Third- and fourth-grade students have completed a unit on sinking and floating, which culminated with a boat engineering project. Instructions and assignments have been shared in Google Classroom and synchronously via Zoom. During online classes, students check in with the Lower School science teacher, share ideas, successes, challenges, and ask questions. Initially, students designed and tested foil boats at home, then began more elaborate creations inspired by the story Yak and Gnu by Juliette MacIver, which showed different boat designs.
Students have been tasked with designing a boat that can float, hold a load of approximately 80 grams (equivalent to 14 quarters or 21 small marbles), and move as far as possible in their water testing area, with an added challenge to get the boat to move in as straight a line as possible. An important aspect of this type of engineering work is perseverance, in which students may test out several different designs, building on what has worked and what has failed in previous tests. Students are encouraged to explore different designs, decide what method of propulsion works best (i.e. sails, balloon power, or a version of a paddleboat), and try making smaller and larger boats or boats that can carry larger loads.
Students continued their learning about the Wampanoag culture and traditions by accessing various materials in Google Classroom such as pre-recorded read alouds, Google Slides, videos, and online resources. Students also participated in an online workshop coordinated by Plimoth Plantation via Zoom. Learning about the daily life of the Wampanoag in the 17th century, students have been exploring the connection the Wampanoag and other Native people have to the land, their respect for all living beings, and the ways they continue to carry on their traditions today. Class projects and posted threads include learning about different types of shelter and the difference between a wetu and a tepee, how the Wampanoag made traditional mishoon (boat), a recipe for nasaump to try at home, and how to make a deer bone catch-and-toss toy. Students have shifted their studies on the Age of Exploration and the impact of European settlement to the development of Plimoth and earlier colonies. They will participate in a second ‘field-trip’ with Plimoth Plantation, this time focusing on European settlement.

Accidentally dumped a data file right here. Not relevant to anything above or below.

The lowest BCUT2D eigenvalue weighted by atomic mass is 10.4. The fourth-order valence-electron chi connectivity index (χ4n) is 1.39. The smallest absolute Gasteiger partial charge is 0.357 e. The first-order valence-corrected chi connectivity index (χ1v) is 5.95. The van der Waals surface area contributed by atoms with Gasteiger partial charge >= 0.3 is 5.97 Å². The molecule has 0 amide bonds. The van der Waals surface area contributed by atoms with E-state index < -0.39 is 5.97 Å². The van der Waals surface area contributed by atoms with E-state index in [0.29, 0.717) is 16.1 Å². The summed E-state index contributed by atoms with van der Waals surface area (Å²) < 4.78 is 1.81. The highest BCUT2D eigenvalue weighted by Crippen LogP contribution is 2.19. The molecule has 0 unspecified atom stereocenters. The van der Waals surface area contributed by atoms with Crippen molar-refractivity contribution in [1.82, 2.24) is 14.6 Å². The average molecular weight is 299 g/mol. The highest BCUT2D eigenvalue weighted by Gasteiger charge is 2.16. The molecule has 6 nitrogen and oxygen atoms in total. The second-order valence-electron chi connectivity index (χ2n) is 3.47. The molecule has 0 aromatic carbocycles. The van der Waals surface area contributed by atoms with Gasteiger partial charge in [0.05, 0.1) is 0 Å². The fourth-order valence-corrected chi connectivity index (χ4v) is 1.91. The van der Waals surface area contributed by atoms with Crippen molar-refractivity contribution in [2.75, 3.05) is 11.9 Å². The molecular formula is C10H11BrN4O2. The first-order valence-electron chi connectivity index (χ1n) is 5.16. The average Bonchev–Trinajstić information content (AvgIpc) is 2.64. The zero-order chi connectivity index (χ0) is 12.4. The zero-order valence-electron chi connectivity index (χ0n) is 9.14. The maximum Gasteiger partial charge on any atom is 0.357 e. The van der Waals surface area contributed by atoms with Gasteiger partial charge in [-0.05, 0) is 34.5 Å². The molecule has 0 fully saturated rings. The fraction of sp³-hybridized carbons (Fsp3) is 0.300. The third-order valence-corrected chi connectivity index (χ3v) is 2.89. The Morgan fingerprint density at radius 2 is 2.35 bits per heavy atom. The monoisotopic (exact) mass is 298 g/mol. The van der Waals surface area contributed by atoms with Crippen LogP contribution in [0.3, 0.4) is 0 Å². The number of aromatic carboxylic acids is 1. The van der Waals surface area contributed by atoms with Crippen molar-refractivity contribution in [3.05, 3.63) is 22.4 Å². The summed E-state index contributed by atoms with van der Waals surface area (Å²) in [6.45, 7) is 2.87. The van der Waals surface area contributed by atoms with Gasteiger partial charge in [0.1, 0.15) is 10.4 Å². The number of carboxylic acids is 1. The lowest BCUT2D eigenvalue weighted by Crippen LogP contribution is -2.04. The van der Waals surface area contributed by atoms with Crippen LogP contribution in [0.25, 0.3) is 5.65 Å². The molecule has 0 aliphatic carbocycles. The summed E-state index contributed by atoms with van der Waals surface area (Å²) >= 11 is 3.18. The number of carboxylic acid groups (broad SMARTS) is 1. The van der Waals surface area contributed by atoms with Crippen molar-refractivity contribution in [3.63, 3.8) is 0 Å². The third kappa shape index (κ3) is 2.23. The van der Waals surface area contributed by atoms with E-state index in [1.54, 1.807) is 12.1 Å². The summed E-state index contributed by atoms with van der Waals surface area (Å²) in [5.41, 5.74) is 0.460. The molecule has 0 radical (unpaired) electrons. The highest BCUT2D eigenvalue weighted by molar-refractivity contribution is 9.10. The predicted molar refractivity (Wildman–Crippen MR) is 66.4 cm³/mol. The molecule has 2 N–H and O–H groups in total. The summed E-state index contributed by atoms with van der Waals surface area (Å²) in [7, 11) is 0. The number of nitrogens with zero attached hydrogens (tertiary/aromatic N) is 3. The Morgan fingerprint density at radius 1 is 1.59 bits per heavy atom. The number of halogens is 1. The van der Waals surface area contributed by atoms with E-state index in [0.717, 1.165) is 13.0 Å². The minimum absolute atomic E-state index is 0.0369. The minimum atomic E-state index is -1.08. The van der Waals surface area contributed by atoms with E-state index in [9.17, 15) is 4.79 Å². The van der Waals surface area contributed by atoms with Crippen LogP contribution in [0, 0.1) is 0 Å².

Using Google Classroom, students view instructional videos and access posted assignments in addition to attending drop-in art classes via Zoom. Students were mailed art materials to ensure that project completion was equitable. Remote projects have included collage, drawing, and watercolor painting, with some assignments referencing conceptual art by Sol LeWitt or abstract art by Alma Woodsey Thomas. Students also share their personal projects in discussion threads in Google Classroom to further inspire creativity and build each other’s confidence.
Students have been accessing age-appropriate exercise videos and suggested activities via Google Classroom. Online learning provides students with resources to promote independence, remain active, and maintain overall health and wellness during this challenging transition. Gross-motor activities, dance, fitness routines, agility activities, yoga, mindful breathing exercises, dance, backyard games, jump rope, shadow boxing, and wellness videos encourage students to think creatively about movement and wellness options during this time. Students have been excited about sharing the many ways they continue to remain active both independently and with their families on Google Classroom threads.